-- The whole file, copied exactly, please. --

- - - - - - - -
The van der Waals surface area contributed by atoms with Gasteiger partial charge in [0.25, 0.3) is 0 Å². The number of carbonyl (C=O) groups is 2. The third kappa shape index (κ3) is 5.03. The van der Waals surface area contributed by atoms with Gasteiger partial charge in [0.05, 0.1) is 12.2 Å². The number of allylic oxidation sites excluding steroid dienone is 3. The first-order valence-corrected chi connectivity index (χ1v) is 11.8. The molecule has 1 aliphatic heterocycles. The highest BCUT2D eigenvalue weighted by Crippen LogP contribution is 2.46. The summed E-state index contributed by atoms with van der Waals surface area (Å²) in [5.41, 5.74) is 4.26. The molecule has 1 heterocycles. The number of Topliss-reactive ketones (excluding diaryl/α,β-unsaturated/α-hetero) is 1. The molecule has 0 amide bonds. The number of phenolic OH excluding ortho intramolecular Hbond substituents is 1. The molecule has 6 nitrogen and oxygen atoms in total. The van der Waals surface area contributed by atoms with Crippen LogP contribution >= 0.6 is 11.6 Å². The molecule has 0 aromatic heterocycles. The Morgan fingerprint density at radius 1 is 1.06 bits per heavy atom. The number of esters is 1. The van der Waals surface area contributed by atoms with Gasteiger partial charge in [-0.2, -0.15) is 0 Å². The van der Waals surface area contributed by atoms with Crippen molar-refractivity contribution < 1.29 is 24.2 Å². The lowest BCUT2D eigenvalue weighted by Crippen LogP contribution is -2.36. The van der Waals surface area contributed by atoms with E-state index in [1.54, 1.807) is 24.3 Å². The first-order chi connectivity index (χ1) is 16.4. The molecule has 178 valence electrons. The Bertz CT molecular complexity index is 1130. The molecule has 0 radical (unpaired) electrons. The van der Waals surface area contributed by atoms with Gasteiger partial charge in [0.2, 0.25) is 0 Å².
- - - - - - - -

The van der Waals surface area contributed by atoms with Gasteiger partial charge in [0.25, 0.3) is 0 Å². The number of carbonyl (C=O) groups is 2. The third kappa shape index (κ3) is 5.03. The van der Waals surface area contributed by atoms with Gasteiger partial charge in [0.05, 0.1) is 12.2 Å². The number of allylic oxidation sites excluding steroid dienone is 3. The first-order valence-corrected chi connectivity index (χ1v) is 11.8. The molecule has 1 aliphatic heterocycles. The highest BCUT2D eigenvalue weighted by Crippen LogP contribution is 2.46. The summed E-state index contributed by atoms with van der Waals surface area (Å²) in [5.41, 5.74) is 4.26. The molecule has 1 heterocycles. The number of Topliss-reactive ketones (excluding diaryl/α,β-unsaturated/α-hetero) is 1. The molecule has 0 amide bonds. The number of phenolic OH excluding ortho intramolecular Hbond substituents is 1. The molecule has 6 nitrogen and oxygen atoms in total. The van der Waals surface area contributed by atoms with Crippen LogP contribution >= 0.6 is 11.6 Å². The molecule has 0 aromatic heterocycles. The Morgan fingerprint density at radius 1 is 1.06 bits per heavy atom. The number of esters is 1. The van der Waals surface area contributed by atoms with Gasteiger partial charge in [-0.2, -0.15) is 0 Å². The van der Waals surface area contributed by atoms with Crippen molar-refractivity contribution < 1.29 is 24.2 Å². The lowest BCUT2D eigenvalue weighted by Crippen LogP contribution is -2.36. The van der Waals surface area contributed by atoms with E-state index in [1.54, 1.807) is 24.3 Å². The first-order chi connectivity index (χ1) is 16.4. The molecule has 178 valence electrons. The Bertz CT molecular complexity index is 1130. The molecule has 0 radical (unpaired) electrons. The van der Waals surface area contributed by atoms with Gasteiger partial charge in [0.2, 0.25) is 0 Å².